The Cullercoats Fish-Wife and the Census Man

Fishwives were a popular sight in Northeast fishing communities during the days of herring-fishing. Many would follow the fishing fleet from Aberdeen to Lowestoft, skillfully wielding their razor-sharp knives to gut and fillet the small fish with lightning speed. Others would sell fish on the streets, carrying them on their backs in creels.
This light-hearted essay was written by Fred M. Gascoigne and published in “Tyneside Songs, Volume Two (Third Edition)” by J.G Windows Ltd in 1929.

A chep come knockin’ at wor front door the tother day, so Aa puts me heed oot o’ the window to see whe it waas, an’ it wes a cockeyed chep wi’ ginger hair an’ a clooty hat an’ sum papors iv he’s hand.
“Good mornin’, Mrs. Salmon,” he sez.
“What d’ye want,” Aa sez, for Aa thowt he wes one o’ the “bums” wiv a summons.
“Hoot’s hinny,” he sez, “Aa divvent mean that. “Aa want the census papor Aa left heor tother day.”
“Wey,” Aa sez, “What for cuddn’t ye a’telt us that afore ’isteed of axin’ a body for thor senses.”
So he sez, “Howay doon an’ Aa’ll fill’d up fer ye.”
So Aa gans doon an’ he sets hes’sel doon at wor kitchen tyebble an’ bless yor sowl ye nivver hare sec questions as he axed us.
He sez, “Noo Aa want te knaa, whe’s the heed o’ the hoose?”
Aa sez, “Whe’s the heed o’ the hoose? Wey the chimley’s the heed o’ the hoose.”
“No, no,” he sez. “Are ye married?”
“Is Aa whaat?” Aa sez. “Aa’ll gie ye a skelp i’ the gob the-recklies. Ye’ll just unnorstand Aa’s a respectible married wummin, -and mind that,” Aa sez.
“Varry good,” he sez. “Then yor husband’s the heed o’ the hoose.”
“Wey,” Aa sez, “If he’s the heed Aa’s the neck an’ the heed’s ne use wivoot the neck onyway.”
“Well,” he sez, “Noo Aa want the nyems an’ the full prescriptions of aall yor bairns.”
“Aye, wey,” Aa sez. “Well thor’s wor Bobby poor sowl, he’s a bit bowlegged, but he cuddent help that, poor bairn, he wes put doon when he wes soft. An’ then thor’s wor little Tommy – a canny bit lad – but he’s the tother way, poor thing – he’s nackneed – but it’s not he’s fault – it’s weakness – he wes browt up on the bottle, ye knaa. An’ then thor’s wor Lizzie Ann, she’s …”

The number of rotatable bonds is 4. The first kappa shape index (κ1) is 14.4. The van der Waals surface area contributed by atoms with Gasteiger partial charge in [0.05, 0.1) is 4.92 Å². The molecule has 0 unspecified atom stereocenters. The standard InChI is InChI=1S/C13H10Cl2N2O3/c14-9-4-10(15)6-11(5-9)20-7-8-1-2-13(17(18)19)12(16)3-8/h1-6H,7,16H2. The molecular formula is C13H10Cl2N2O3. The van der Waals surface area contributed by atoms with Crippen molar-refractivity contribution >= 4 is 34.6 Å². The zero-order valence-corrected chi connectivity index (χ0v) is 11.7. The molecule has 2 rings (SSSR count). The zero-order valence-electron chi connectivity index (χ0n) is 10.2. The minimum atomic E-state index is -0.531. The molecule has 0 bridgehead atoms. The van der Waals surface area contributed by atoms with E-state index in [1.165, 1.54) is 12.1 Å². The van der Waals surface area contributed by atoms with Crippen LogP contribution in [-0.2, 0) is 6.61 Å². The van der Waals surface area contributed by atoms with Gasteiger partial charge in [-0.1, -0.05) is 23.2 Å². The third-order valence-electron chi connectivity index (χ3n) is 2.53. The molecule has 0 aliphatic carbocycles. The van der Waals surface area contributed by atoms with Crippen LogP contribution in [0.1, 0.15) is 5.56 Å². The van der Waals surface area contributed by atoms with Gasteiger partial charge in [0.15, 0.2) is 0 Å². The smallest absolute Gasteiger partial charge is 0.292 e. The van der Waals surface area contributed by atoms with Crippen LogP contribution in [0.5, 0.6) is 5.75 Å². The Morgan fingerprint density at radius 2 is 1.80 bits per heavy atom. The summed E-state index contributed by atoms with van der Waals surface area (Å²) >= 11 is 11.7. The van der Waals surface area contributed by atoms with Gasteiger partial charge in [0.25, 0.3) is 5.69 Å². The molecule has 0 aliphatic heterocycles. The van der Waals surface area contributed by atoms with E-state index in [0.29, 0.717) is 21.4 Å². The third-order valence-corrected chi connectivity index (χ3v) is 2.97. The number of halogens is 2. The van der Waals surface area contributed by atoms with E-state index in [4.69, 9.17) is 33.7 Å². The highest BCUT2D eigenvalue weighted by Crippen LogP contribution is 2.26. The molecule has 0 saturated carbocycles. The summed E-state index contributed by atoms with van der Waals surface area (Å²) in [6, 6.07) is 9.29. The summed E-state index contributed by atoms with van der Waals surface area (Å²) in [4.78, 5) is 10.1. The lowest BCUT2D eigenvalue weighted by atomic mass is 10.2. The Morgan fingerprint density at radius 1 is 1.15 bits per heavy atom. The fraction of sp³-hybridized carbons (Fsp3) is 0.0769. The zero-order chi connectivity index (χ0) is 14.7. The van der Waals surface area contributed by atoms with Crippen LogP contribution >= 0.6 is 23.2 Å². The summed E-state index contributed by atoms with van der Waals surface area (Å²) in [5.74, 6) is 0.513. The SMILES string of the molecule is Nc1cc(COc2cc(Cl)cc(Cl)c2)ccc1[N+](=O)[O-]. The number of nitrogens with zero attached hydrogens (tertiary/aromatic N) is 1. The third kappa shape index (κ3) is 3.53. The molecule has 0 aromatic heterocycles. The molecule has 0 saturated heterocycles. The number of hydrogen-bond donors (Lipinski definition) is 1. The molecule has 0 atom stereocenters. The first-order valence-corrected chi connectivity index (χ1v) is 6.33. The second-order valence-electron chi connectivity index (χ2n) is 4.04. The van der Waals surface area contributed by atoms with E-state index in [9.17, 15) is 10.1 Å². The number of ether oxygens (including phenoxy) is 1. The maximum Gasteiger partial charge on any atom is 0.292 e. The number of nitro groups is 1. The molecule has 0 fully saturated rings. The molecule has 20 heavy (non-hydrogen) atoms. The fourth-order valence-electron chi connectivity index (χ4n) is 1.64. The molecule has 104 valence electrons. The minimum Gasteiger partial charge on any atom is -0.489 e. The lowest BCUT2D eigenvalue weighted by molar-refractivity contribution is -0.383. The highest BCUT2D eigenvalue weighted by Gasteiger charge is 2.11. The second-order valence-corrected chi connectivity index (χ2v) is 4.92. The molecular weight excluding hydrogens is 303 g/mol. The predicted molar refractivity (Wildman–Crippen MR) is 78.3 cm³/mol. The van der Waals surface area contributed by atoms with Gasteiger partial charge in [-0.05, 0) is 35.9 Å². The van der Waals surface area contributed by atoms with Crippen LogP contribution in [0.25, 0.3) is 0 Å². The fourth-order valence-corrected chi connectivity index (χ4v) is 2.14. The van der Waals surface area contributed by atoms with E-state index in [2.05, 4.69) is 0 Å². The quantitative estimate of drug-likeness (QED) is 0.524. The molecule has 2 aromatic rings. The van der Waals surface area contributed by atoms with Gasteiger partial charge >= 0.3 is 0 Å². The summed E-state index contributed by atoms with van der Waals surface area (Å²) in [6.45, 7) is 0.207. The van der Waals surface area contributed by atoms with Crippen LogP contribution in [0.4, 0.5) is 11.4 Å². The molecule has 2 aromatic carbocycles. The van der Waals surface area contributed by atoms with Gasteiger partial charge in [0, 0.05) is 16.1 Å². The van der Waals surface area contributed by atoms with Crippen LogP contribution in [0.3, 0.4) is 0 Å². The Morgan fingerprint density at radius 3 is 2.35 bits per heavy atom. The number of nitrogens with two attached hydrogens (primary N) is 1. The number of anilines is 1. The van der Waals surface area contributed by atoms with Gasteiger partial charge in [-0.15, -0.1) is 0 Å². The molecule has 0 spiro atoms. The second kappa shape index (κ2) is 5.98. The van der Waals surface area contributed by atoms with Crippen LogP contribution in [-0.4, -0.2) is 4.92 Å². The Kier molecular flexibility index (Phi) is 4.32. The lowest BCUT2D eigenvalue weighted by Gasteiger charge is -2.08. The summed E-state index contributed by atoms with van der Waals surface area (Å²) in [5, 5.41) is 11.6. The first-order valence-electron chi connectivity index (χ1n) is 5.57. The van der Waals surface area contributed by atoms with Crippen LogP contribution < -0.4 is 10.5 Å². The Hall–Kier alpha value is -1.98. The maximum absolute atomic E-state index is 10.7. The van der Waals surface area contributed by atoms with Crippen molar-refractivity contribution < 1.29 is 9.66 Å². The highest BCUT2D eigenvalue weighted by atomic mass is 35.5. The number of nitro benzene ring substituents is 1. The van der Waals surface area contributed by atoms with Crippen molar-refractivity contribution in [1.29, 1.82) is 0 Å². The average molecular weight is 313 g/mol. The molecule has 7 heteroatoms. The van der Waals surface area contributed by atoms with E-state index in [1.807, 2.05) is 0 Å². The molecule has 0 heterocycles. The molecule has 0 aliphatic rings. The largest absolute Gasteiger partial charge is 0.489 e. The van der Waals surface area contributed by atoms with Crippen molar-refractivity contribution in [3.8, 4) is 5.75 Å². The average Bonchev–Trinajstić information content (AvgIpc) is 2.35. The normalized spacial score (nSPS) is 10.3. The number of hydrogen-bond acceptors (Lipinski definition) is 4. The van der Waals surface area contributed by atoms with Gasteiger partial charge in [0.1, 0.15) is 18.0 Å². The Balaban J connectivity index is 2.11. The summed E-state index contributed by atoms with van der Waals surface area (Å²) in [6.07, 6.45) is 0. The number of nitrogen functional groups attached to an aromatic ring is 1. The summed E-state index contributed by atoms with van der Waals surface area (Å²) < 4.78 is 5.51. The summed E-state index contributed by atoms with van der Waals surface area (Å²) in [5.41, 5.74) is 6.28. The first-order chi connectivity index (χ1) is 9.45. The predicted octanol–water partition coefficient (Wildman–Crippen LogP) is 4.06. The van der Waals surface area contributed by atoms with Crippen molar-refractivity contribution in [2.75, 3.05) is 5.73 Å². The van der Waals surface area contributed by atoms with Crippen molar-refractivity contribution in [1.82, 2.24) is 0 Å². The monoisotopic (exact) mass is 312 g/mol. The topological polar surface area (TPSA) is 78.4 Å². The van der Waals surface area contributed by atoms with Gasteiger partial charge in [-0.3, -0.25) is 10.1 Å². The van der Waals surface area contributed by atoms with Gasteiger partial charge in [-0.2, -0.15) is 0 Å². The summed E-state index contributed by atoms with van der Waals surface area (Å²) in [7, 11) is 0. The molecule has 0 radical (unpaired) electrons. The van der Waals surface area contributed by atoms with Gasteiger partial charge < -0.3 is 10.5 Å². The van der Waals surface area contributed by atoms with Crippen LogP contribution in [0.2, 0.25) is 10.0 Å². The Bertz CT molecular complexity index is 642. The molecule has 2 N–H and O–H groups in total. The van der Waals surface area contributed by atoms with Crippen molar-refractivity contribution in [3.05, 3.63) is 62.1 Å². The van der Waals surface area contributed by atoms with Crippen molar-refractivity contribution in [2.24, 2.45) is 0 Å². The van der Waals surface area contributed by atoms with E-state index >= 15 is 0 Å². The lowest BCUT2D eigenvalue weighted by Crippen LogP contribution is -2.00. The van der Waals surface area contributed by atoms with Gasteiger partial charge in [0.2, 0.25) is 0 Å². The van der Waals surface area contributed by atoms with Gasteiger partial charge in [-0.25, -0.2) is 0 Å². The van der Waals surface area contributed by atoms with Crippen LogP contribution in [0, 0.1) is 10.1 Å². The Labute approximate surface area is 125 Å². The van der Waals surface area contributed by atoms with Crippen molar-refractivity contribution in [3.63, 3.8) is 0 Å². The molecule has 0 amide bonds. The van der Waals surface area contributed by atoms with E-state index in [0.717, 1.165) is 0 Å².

“Stop, stop,” he sez. “What Aa want te knaa is what sex they are.”
“Oh!” Aa sez, “Wey some’s Roman Candles, an’ some’s Chorch ov Ingland, an’ the rest gans te the Bord Skeul.”
“Hoots wummin,” he sez, “That’s not it at aall – what Aa want to knaa is – Are they males or females?”
“Oh!” Aa sez, “That’s easy eneuf – the lads’ is males an’ the lasses is females.”
“Varry well,” he sez and he put that doon. “Noo,” he sez, “Aa want to knaa yor age.”
“Wey hinny,” Aa sez, “Aa divvent knaa mesel, but wor Nanny wes fowerty fower last Race Wednesda’, an’ Aa’s ‘ite yeer aader nor hor com next Pancake Tuesday, so mevvies ye can reckon it up yorsel.”
“Noo,” he sez, “Aa hev a varry importent questin’ te ax ye. What’s yor husband?”
“Wey,” Aa sez, “He’s a nowt.”
“But what dis he de for a livin?” he sez.
“Nowt ,” sez Aa.
“Wey, then we’ll caall ‘im independent,” he sez, “That is, he leeves on he’s aan means!”
“No, hinny, he dissent,” Aa sez, “He leeves on he’s freends.”
“Varry well,” he sez. “That’s aall the syem – that’s independent.”
“De ye say se,” sez Aa, “Wey Aa divvent call that independent.”
“Aye,” he sez, “An what de ye call it?”
“Wey, hinny,” Aa sez, “Aa call that ‘spongin’!”
An’ then he sez, “Noo Aa’ve on’y one more questin te axe ye.”
“Aye,” Aa sez, “An’ what’s that?”
“What de ye de for a livin’?”

“Ma hinny,” Aa sez, “De ye not knaa Aad Mary, the fish wife, ivverybody knaa’s me – (shouts) “Caller harn fresh harn. Caller harn. Will ye buy ony Fi……….ssh.”

To make the essay easier to read, the original publication was modified by using the commonly accepted practice of separating the dialogue with a new line as the speaker changes. Otherwise it is entirely as originally published.
The lexicon contains translations of dialectical vocabulary. Words such as knaa (know), syem (same), and leeves (leaves) for example, are phonetic spellings of the dialectical pronunciation and are not included.